British Cycling chief Brian Facer to prioritise increasing number of black riders as part of three-year strategy
British Cycling chief Brian Facer has prioritised increasing the number of black riders in their Olympic and Paralympic teams as part of the governing body’s new three-year strategy.
BMX racer Kye Whyte and Paralympic track rider Kadeena Cox were the only non-white athletes to compete for Great Britain in cycling at Tokyo 2020. On British Cycling’s talent development programme, 95 per cent of riders are white.
The organisation has therefore set a target of increasing the number of talent pathway riders from ‘ethnic communities, disability and low socioeconomic backgrounds’ by 10 per cent by 2024.
British Cycling chief Brian Facer has prioritised increasing the number of black riders
‘It is fundamental,’ said Facer, who took over as British Cycling chief executive in January. ‘It flows through every element of the priorities of the strategy.
‘We’re really keen to start measuring how we succeed in this. It’s a real step change for us and we know we’ve got a lot of work to do.’
Great Britain won 12 medals in cycling at the Olympics and 24 at the Paralympics. Despite that success, British Cycling are yet to secure a new title sponsor to replace HSBC when that deal expires at the end of this year.
‘We’re actively seeking,’ said Facer. ‘We’ve had interest. We’ve had some good strong conversations. We need to make sure we find the right partners and the right fit.’
Facer insists the Richard Freeman scandal has not been a barrier to sponsorship, despite admitting it has ‘come up’ in conversation with potential partners.
BMX racer Kye Whyte was one of only two non-white athletes to compete for Team GB in Tokyo
At a medical tribunal earlier this year, the former British Cycling chief medic was found guilty of ordering banned testosterone in 2011 ‘knowing or believing’ it was to help dope an unnamed rider.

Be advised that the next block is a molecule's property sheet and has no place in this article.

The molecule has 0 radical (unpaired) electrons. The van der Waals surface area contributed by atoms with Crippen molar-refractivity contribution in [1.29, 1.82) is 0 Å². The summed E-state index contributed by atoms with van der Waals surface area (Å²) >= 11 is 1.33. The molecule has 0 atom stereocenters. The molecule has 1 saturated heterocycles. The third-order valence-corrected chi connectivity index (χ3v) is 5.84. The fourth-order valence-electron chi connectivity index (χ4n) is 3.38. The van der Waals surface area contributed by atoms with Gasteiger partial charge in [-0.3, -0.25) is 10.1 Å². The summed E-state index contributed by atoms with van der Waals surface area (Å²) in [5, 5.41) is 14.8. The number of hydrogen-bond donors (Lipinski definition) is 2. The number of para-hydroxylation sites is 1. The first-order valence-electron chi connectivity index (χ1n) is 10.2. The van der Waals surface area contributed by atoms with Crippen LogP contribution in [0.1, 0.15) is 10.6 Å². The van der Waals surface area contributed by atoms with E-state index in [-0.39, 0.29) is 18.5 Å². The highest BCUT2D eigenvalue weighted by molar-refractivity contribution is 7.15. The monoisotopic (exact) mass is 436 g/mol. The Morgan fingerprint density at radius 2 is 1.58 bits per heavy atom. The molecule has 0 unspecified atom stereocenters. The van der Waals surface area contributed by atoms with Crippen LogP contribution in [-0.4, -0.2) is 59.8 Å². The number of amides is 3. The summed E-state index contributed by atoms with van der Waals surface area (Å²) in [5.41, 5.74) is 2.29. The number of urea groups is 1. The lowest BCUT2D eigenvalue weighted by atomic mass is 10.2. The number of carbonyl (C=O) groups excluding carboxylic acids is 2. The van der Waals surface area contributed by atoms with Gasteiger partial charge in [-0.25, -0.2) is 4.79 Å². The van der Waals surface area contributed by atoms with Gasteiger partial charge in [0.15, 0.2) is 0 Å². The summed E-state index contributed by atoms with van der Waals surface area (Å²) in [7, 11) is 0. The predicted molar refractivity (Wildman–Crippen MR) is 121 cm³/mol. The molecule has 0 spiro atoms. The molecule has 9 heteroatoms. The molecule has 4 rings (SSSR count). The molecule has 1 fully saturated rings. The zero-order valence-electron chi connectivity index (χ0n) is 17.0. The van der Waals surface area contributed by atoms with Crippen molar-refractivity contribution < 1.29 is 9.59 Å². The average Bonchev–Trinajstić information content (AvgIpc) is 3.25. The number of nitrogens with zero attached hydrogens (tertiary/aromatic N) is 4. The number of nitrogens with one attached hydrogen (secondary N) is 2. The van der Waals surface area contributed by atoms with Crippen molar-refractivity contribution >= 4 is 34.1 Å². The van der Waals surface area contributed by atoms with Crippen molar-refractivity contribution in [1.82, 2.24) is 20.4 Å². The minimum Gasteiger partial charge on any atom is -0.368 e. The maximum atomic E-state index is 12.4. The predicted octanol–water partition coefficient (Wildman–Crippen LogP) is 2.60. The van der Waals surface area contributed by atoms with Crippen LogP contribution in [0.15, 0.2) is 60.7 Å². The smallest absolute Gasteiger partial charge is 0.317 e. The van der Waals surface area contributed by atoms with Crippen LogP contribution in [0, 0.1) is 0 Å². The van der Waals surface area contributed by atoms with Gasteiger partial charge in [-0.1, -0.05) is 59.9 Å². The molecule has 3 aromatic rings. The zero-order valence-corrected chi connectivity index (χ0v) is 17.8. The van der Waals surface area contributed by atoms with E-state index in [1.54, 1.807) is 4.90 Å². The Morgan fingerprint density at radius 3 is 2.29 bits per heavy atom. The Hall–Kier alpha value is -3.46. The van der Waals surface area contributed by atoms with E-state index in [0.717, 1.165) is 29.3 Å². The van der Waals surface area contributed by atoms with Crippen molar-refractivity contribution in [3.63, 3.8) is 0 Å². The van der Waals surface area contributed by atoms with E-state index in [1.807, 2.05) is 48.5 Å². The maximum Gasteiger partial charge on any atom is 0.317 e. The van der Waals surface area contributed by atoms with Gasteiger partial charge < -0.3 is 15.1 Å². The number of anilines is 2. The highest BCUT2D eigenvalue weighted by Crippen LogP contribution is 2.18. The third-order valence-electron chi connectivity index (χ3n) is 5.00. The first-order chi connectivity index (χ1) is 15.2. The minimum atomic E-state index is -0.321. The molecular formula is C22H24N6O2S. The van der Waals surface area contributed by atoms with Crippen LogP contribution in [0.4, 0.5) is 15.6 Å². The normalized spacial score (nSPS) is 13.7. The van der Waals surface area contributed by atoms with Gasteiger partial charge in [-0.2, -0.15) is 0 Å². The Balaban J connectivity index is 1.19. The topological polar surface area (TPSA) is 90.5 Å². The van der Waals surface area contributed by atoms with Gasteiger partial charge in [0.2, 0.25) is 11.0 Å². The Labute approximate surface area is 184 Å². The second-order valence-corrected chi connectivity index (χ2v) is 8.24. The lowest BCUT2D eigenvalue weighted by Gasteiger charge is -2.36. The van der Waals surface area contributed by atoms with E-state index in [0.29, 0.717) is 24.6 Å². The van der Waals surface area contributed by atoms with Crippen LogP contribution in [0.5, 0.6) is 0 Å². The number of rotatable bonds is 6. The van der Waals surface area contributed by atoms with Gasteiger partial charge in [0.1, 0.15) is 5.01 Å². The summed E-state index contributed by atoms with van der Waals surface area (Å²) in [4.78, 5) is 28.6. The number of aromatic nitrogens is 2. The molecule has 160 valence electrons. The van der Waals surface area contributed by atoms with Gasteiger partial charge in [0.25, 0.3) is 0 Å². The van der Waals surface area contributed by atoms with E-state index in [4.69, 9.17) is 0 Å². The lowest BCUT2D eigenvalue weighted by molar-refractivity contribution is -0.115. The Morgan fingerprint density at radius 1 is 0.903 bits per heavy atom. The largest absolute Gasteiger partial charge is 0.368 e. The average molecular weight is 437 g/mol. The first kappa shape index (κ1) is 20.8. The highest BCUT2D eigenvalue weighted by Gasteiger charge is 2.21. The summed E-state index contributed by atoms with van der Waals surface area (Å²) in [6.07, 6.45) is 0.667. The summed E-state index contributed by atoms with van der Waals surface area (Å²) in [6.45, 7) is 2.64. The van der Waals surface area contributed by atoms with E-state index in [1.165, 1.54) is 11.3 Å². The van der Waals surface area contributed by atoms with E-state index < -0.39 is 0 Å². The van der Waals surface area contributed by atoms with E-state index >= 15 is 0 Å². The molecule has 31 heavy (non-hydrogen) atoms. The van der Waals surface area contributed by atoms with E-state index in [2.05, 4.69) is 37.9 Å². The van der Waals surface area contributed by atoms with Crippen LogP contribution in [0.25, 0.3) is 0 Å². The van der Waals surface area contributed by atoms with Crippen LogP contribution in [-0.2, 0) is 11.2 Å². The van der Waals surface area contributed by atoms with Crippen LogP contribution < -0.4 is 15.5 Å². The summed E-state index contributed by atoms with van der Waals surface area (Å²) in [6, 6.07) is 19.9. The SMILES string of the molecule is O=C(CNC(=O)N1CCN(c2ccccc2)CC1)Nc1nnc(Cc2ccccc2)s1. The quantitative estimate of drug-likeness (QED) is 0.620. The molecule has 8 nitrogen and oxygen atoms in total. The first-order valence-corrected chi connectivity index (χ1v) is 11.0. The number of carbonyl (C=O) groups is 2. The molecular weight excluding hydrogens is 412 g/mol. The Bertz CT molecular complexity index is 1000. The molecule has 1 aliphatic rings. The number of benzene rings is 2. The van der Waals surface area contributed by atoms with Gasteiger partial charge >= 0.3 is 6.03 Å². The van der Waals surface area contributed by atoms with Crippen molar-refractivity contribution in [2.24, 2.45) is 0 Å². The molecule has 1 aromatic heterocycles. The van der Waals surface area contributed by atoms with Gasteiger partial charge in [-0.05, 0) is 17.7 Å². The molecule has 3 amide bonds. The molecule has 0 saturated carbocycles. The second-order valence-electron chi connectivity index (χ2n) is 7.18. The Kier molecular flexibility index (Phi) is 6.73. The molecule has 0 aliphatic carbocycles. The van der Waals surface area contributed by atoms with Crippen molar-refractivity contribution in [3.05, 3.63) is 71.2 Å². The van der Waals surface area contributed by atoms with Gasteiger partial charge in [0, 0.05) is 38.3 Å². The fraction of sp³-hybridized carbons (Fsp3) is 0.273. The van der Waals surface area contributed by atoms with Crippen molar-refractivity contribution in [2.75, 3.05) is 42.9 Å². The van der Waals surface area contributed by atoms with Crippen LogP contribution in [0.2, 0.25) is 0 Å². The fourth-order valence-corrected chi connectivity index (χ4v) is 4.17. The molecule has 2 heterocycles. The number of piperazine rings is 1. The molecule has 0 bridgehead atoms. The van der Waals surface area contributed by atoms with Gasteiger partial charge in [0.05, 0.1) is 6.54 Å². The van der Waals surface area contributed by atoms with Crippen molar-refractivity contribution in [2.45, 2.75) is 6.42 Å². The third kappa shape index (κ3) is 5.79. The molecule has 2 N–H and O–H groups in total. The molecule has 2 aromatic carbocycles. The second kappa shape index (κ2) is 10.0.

Facer, who has been forced to deal with the Freeman aftermath following his move from London Irish, said: ‘We have to learn the lessons of the past and make sure we continue to get better and better and continue to change our governance as it’s required.
‘But the past doesn’t equal the future. I have come into an organisation which I think sets the standards, not just for this country, but globally, in terms of the governance measures we have in place. You can see a whole new bunch of riders coming through who really understand the boundaries of where we go.’
Facer also believes British Cycling have moved on from bullying and sexism scandal which dogged them before and after Rio 2016. The strategy launched on Monday states a focus on ‘ensuring the Great Britain cycling team wins in the right way – prioritising rider welfare and integrity’.
‘We’re in a different world to the previous one,’ added Facer. ‘If you look at our governance and everything else over the last four or five years, we’re in a significantly different place.
‘Some of that is reflected when you see the smiles on the faces of the riders at Tokyo. It’s about winning with a smile on your face.’